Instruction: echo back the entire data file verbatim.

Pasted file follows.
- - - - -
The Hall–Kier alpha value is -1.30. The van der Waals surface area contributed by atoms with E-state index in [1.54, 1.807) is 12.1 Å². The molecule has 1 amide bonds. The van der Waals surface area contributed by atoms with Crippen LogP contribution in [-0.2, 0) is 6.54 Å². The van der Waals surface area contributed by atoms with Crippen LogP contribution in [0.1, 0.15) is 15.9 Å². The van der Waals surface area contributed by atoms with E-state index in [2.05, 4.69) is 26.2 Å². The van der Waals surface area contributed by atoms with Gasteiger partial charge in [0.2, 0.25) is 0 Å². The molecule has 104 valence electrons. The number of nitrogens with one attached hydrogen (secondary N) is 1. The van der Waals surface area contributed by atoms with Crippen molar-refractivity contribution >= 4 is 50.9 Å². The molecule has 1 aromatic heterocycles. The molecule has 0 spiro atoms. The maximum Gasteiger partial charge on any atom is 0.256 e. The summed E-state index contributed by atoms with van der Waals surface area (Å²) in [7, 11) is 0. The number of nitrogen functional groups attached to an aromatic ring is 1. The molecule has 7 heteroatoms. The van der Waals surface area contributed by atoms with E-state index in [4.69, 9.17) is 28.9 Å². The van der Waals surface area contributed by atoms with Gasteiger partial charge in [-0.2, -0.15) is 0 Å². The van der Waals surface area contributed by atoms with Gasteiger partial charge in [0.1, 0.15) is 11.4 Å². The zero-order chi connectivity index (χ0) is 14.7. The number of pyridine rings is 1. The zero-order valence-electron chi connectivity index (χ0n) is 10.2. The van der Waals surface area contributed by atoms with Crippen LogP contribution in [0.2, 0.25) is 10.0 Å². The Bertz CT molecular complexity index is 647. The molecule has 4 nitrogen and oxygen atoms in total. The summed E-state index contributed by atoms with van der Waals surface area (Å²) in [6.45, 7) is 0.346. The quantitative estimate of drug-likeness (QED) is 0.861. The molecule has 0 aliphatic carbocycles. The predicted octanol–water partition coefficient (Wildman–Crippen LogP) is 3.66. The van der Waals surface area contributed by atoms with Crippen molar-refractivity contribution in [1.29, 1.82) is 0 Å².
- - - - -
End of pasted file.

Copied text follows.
The Hall–Kier alpha value is -1.30. The van der Waals surface area contributed by atoms with E-state index in [1.54, 1.807) is 12.1 Å². The molecule has 1 amide bonds. The van der Waals surface area contributed by atoms with Crippen LogP contribution in [-0.2, 0) is 6.54 Å². The van der Waals surface area contributed by atoms with Crippen LogP contribution in [0.1, 0.15) is 15.9 Å². The van der Waals surface area contributed by atoms with E-state index in [2.05, 4.69) is 26.2 Å². The van der Waals surface area contributed by atoms with Gasteiger partial charge in [0.2, 0.25) is 0 Å². The molecule has 104 valence electrons. The number of nitrogens with one attached hydrogen (secondary N) is 1. The van der Waals surface area contributed by atoms with Crippen molar-refractivity contribution >= 4 is 50.9 Å². The molecule has 1 aromatic heterocycles. The molecule has 0 spiro atoms. The maximum Gasteiger partial charge on any atom is 0.256 e. The summed E-state index contributed by atoms with van der Waals surface area (Å²) in [7, 11) is 0. The number of nitrogen functional groups attached to an aromatic ring is 1. The molecule has 7 heteroatoms. The van der Waals surface area contributed by atoms with E-state index in [4.69, 9.17) is 28.9 Å². The van der Waals surface area contributed by atoms with Gasteiger partial charge in [-0.2, -0.15) is 0 Å². The van der Waals surface area contributed by atoms with Gasteiger partial charge in [0.1, 0.15) is 11.4 Å². The zero-order chi connectivity index (χ0) is 14.7. The number of pyridine rings is 1. The zero-order valence-electron chi connectivity index (χ0n) is 10.2. The van der Waals surface area contributed by atoms with Crippen LogP contribution in [0.2, 0.25) is 10.0 Å². The Bertz CT molecular complexity index is 647. The molecule has 4 nitrogen and oxygen atoms in total. The summed E-state index contributed by atoms with van der Waals surface area (Å²) in [6.45, 7) is 0.346. The quantitative estimate of drug-likeness (QED) is 0.861. The molecule has 0 aliphatic carbocycles. The predicted octanol–water partition coefficient (Wildman–Crippen LogP) is 3.66. The van der Waals surface area contributed by atoms with Crippen molar-refractivity contribution in [1.29, 1.82) is 0 Å².